13. Fitting formulae of the reduced-shear power spectrum for weak lensing

    NASA Astrophysics Data System (ADS)

    Kilbinger, M.

    2010-09-01

    Context. Weak gravitational lensing is a powerful probe of large-scale structure and cosmology. Most commonly, second-order correlations of observed galaxy ellipticities are expressed as a projection of the matter power spectrum, corresponding to the lowest-order approximation between the projected and the three-dimensional power spectrum. Aims: The dominant lensing-only contribution beyond the zero-order approximation is the reduced shear, which takes into account not only lensing-induced distortions but also the isotropic magnification of galaxy images. This involves an integral over the matter bispectrum. We provide a fast and general way to calculate this correction term. Methods: Using a model for the matter bispectrum, we fit elementary functions to the reduced-shear contribution and its derivatives with respect to cosmological parameters. The dependence on cosmology is encompassed in a Taylor-expansion around a fiducial model. Results: Within a region in parameter space comprising the WMAP7 68% error ellipsoid, the total reduced-shear power spectrum (shear plus fitted reduced-shear correction) is accurate to 1% (2%) for ? < 104 (? < 2 105). This corresponds to a factor of four reduction in the bias compared to the case where no correction is used. This precision is necessary to match the accuracy of current non-linear power spectrum predictions from numerical simulations. Conclusions: Appendix A is only available in electronic form at http://www.aanda.org

  14. Gravitational Lensing Science with the Atacama Cosmology Telescope Polarization Survey

    NASA Astrophysics Data System (ADS)

    Van Englen, Alexander; Atacama Cosmology Telescope Team

    2016-01-01

    The gravitational lensing of the cosmic microwave background (CMB) has emerged as a new probe of precision cosmology. The Atacama Cosmology Telescope is currently undergoing its second year surveying the CMB sky at arcminute angular resolution. CMB maps obtained from this survey can be used to reconstruct the density of dark matter along the line of sight between us and the CMB last-scattering surface. These maps can be used both on their own and in cross-correlation with other probes of large scale structure to trace the history of structure growth in the Universe. In this talk I will summarize recent results from these analyses, highlighting constraints on the neutrino mass and dark energy as well as the history of star formation obtained from cross-correlation with maps of the cosmic infrared background.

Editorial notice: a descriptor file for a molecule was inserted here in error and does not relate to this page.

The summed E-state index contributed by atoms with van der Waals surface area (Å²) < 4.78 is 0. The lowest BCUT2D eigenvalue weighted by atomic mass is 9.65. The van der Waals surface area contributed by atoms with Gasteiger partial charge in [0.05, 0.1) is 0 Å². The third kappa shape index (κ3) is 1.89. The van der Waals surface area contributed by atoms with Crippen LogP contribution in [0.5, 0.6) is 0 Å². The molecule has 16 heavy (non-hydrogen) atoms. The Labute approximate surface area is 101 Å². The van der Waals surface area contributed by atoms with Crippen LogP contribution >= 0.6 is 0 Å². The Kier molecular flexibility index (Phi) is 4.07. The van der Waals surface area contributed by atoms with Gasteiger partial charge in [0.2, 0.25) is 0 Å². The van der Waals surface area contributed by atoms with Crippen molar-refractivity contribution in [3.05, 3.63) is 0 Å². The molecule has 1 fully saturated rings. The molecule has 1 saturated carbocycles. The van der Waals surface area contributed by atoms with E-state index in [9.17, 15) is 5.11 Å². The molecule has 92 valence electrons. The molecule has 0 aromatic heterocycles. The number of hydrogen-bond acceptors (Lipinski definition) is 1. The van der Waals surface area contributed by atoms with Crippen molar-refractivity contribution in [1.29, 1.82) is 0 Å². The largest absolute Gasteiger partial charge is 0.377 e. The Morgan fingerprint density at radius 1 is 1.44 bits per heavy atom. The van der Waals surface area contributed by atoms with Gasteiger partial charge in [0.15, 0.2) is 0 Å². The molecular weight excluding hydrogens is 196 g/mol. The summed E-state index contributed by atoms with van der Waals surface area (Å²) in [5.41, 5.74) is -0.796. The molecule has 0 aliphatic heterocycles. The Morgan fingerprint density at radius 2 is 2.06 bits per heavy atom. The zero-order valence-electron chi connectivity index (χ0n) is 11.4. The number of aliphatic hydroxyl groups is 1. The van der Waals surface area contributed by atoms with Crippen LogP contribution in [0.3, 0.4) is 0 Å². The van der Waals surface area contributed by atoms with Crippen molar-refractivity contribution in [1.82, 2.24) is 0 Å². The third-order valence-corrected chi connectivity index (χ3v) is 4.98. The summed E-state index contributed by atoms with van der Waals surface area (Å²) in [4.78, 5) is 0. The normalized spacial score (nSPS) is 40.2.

15. Detection of gravitational lensing in the cosmic microwave background

    SciTech Connect

    Smith, Kendrick M.; Zahn, Oliver; Dore, Olivier

    2007-08-15

    Gravitational lensing of the cosmic microwave background (CMB), a long-standing prediction of the standard cosmological model, is ultimately expected to be an important source of cosmological information, but first detection has not been achieved to date. We report a 3.4{sigma} detection, by applying quadratic estimator techniques to all sky maps from the Wilkinson microwave anisotropy probe (WMAP) satellite, and correlating the result with radio galaxy counts from the NRAO VLA sky survey (NVSS). We present our methodology including a detailed discussion of potential contaminants. Our error estimates include systematic uncertainties from density gradients in NVSS, beam effects in WMAP, galactic microwave foregrounds, resolved and unresolved CMB point sources, and the thermal Sunyaev-Zel'dovich effect.

  16. Probing dark matter halos with strong gravitational lensing

    NASA Astrophysics Data System (ADS)

    Ferreras, Ignacio

    2015-08-01

    Strong gravitational lensing over galaxy scales allows us to explore dark matter halos and their connection with the luminous component. In this talk we present recent work on a sample extracted from the SLACS dataset, where the spectroscopic information from SDSS allows us to study the effect of a non-universal initial mass function on the stellar mass-to-light ratio. In addition, by studying galaxies where the background source probes the central part of the lens, we can derive significant constraints on the properties of the dark matter halo. This is one of the few observational methods that can be used to contrast with the standard concentration-virial mass relationships proposed by numerical simulations.

  17. Cosmological Parameter Survey Using the Gravitational Lensing Method

    NASA Astrophysics Data System (ADS)

    Premadi, Premana W.; Martel, Hugo; Matzner, Richard; Futamase, Toshifumi

    Using a multiple-lens plane algorithm, we study light propagation in inhomogeneous universes for 43 different COBE-normalized Cold Dark Matter models, with various values of the density parameter Ω0, cosmological constant λ0, Hubble constant H0, and rms density fluctuation σ8. We performed a total of 3798 experiments, each experiment consisting of propagating a square beam of angular size 21.9'' × 21.9'' composed of 116 281 light rays from the observer up to redshift z = 3. These experiments provide statis-tics of the magnification, shear, and multiple imaging of distant sources. The results of these experiments might be compared with observations, and eventually help constrain the possible values of the cosmological parameters. Additionally, they provide insight into the gravitational lensing process and its complex relationship with the various cosmological parameters.